Monday, January 26, 2009

Mirror, Mirror

Among the newly-installed President Obama's first acts has been to lift the ban on US foreign-aid funding for groups that facilitate abortion. This was quite predictable,as it follows a pattern of recent history going back to Reagan, of Republican presidents imposing the ban, and their Democratic successors lifting it. Also predictable was reaction from Certain Quarters -- like the Vatican, as represented by Archbishop Rino Fisichella, president of the Pontifical Academy for Life:
....the arrogance of someone who believes they are right....

What is important is to know how to listen, without locking oneself into ideological visions with the arrogance of a person who, having the power, thinks they can decide on life and death. If this is one of the first acts of President Obama, then with all due respect it seems to me that we are heading toward disappointment even more quickly than we thought
The irony of a dogmatic church complaining about someone else's "arrogance" and "ideological visions"....needs no further comment from me. And as for "life and death": this is the same Church whose bizarre views on sex and reproduction have almost certainly worsened the AIDS crisis in Latin America and Africa.

I think we should take up a collection to buy a bunch of mirrors, to be installed in the Vatican. They really need them over there.

Saturday, January 10, 2009

Darwin Worship?

Sure, the Darwin fish is a joke, and a clever one at that. But most committed Christians, especially fundagelicals, are not known for their sense of humour - they take themselves very seriously, and often expect that others see (or should see) the world in simple black and white, just as they do. So, a Christian puts a fish on his car - maybe just the icon, or maybe it contains "Jesus", or the Greek acrostic "ΙΧΘΥC" (Jesus Christ, God's Son, Saviour). By this they identify themselves as followers of Jesus. Then the Christian sees a car decorated with a fish (with feet - yay tiktaalik) that says "DARWIN". The logical deduction: Jesus:Christian::Darwin:Atheist. Not true, of course, but hard to fault them for reaching that conclusion.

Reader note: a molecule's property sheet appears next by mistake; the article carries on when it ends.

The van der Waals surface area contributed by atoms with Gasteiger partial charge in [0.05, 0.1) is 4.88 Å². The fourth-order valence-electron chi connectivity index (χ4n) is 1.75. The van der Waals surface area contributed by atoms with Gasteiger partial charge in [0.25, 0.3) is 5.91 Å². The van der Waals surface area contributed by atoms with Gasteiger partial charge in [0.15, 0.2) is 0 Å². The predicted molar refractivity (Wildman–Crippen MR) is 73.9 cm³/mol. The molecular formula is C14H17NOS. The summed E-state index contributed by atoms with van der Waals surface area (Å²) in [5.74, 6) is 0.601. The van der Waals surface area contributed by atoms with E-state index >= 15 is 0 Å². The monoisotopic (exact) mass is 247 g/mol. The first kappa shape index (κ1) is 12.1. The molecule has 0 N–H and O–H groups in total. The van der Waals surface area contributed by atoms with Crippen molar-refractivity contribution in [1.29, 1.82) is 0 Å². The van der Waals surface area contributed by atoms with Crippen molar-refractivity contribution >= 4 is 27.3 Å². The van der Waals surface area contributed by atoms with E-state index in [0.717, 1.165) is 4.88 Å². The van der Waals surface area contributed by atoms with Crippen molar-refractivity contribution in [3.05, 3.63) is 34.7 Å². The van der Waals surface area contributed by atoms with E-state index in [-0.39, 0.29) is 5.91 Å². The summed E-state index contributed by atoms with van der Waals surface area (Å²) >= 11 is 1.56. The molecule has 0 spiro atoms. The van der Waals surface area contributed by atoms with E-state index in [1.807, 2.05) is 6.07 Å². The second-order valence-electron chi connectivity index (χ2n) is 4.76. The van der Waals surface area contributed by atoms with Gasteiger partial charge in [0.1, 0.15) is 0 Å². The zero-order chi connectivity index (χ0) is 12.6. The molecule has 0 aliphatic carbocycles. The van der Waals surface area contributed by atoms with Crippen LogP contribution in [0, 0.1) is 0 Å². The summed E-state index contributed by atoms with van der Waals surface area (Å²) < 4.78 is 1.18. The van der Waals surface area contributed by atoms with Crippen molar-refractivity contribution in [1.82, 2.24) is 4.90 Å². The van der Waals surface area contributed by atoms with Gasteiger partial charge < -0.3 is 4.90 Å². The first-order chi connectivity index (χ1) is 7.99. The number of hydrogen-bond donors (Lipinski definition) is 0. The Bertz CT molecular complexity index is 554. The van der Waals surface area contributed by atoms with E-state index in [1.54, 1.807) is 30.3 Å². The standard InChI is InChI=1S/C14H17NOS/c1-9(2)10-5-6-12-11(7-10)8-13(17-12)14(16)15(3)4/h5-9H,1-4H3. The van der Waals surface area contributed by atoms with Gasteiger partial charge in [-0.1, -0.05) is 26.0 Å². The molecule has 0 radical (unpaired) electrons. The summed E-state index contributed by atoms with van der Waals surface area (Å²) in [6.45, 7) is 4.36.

(I prefer the fish with "GEFILTE" inside - now that's really funny, and unambiguous enough even for the Christians.)

Friday, January 9, 2009

Meh. Who Cares?

Everyone is no doubt aware of the Atheist Bus Campaign in Britain, mounted by (among others) the British Humanist Association. As of this week, there are some 800 public transit busses in various cities bearing an ad reading: "THERE'S PROBABLY NO GOD. NOW STOP WORRYING AND ENJOY YOUR LIFE". Around the atheist blogosphere, there has been some discussion of (and complaints about) the fact that the PTB who regulate British advertising required the insertion of the qualifier "probably", as the non-existence of God is not considered absolutely proven (this is the same reason that commercial ads rarely say anything definite enough to constitute an actual claim). As Larry Moran notes, such standards of evidence are not uniformly applied across all forms of public expression. Be that as it may, I actually prefer the qualified version, so I consider the amendment serendipitous.